I’m currently in Santa Fe, New Mexico and last weekend I stopped in at a favorite place of mine here, the Museum of International Folk Art. A current exhibit, “The Arts of Survival: Folk Expression in the Face of Disaster,” had caught my eye and I wanted to check it out.

Quilts from the famous quilt-making region of Sindh province in Pakistan. In the camps set up following the floods in 2010, women turned their master needlework skills into a source of income, transforming the clothes sent by relief organizations.


The small, but well done exhibit featured artists from Haiti, Pakistan, Indonesia and New Orleans. It was the second in the museum’s Gallery of Conscience, a space dedicated to exploring contemporary social justice issues facing folk artists in the 21st century. People viewing the exhibit could pick up a flyer featuring organizations like GlobalGiving and Aid to Artisans where they could donate.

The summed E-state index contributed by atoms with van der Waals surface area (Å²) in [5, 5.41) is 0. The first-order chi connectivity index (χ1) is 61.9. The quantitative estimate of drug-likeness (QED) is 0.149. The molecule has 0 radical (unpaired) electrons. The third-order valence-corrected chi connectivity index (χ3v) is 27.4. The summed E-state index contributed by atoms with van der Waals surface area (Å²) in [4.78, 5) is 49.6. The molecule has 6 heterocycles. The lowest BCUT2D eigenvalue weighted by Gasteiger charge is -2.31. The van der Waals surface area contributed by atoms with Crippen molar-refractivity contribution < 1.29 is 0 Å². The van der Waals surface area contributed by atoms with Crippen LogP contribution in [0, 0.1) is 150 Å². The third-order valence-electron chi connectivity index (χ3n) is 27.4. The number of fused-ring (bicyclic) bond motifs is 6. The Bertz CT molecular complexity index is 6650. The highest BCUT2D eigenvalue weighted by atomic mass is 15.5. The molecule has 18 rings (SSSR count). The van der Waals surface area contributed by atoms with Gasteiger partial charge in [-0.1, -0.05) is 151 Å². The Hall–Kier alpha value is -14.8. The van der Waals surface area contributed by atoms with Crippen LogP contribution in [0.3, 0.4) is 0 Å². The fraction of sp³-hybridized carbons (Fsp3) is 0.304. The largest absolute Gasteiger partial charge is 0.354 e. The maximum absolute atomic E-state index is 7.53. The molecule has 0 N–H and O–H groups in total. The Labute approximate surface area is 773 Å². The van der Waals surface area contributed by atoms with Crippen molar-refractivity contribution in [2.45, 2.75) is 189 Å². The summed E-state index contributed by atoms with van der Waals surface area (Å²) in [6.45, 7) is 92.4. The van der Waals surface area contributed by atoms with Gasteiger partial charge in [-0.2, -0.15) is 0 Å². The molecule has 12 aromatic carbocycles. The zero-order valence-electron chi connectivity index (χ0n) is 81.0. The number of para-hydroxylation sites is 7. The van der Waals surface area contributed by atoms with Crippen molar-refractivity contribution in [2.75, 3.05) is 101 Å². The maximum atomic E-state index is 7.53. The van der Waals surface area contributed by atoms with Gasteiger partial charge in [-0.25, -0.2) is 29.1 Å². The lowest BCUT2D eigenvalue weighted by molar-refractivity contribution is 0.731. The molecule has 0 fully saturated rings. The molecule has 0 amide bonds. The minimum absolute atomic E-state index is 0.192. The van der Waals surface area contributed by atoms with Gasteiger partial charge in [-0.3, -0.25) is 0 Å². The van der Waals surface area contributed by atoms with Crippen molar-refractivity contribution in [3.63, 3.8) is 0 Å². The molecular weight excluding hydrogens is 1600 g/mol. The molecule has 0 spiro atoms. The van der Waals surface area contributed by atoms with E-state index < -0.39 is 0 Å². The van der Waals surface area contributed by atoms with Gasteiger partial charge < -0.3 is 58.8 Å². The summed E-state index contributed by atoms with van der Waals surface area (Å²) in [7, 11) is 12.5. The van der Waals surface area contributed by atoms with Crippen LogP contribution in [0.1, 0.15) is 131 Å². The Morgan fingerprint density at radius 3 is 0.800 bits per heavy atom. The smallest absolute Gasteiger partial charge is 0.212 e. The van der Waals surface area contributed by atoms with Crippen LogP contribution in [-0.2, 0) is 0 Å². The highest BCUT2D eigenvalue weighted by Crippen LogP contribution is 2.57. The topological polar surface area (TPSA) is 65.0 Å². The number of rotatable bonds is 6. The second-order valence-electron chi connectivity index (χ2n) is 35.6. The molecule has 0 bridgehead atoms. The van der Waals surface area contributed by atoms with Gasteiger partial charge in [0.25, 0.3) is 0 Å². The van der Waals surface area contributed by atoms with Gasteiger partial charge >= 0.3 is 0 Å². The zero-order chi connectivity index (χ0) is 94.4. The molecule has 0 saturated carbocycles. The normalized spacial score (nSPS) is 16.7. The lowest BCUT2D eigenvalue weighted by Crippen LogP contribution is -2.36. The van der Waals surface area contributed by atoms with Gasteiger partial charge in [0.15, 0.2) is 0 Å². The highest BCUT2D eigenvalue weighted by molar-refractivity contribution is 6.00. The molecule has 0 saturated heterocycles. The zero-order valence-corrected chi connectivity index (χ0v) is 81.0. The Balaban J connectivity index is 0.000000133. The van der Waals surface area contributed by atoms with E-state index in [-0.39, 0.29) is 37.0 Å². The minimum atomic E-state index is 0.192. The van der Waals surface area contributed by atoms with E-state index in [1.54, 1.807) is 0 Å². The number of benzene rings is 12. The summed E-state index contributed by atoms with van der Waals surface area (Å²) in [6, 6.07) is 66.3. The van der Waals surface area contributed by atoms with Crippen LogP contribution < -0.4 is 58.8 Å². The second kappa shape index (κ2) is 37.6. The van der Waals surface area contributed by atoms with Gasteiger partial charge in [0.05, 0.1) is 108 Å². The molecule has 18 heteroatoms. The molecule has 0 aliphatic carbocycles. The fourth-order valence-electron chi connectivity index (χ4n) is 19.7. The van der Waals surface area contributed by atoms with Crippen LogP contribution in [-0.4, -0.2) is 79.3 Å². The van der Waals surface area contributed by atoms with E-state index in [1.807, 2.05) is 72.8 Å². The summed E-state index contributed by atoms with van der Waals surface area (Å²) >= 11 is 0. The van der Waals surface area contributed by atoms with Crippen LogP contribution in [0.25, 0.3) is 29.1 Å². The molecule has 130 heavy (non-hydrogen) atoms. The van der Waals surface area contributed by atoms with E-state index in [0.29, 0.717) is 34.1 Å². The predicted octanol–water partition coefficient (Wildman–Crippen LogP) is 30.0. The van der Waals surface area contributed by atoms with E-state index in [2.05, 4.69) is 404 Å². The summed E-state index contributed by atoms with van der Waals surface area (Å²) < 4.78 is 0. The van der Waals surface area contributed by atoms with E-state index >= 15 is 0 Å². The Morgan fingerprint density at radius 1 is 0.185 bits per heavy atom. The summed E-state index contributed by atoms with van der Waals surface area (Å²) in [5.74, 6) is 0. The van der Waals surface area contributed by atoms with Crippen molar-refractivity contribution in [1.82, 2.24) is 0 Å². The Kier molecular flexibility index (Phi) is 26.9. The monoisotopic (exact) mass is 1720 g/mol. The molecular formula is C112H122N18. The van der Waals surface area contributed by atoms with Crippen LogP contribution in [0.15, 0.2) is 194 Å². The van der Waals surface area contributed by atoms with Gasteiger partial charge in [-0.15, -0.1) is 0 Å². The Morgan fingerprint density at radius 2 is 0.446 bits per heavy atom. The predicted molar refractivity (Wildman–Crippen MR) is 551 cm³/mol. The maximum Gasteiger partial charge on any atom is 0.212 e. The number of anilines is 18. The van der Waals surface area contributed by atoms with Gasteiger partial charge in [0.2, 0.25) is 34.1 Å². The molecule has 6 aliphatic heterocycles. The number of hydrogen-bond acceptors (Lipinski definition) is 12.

While I still don’t fully understand the differentiation between a “real” artist and a “folk artist” (are we sureit’s not skin color and level of poverty?), both were included. The exhibit was nonetheless a great reminder of the resiliency of the human spirit in the face of tragedy, and of the will to rebuild when life as we know it is no longer recognizable—a story, I believe, that can never be told enough.

"Vision of January 12th, 2011" by Onel Bazelais of Jacmel, Haiti. With his papier-mâché mask showing an imaginary animal with a piece of rubble embedded in his bleeding head, Bazelais offers a memorial to the quake's victims. "This is our new reality, so I had to paint it."



This post originally appeared at: http://www.how-matters.org/2011/08/15/the-arts-of-survival/


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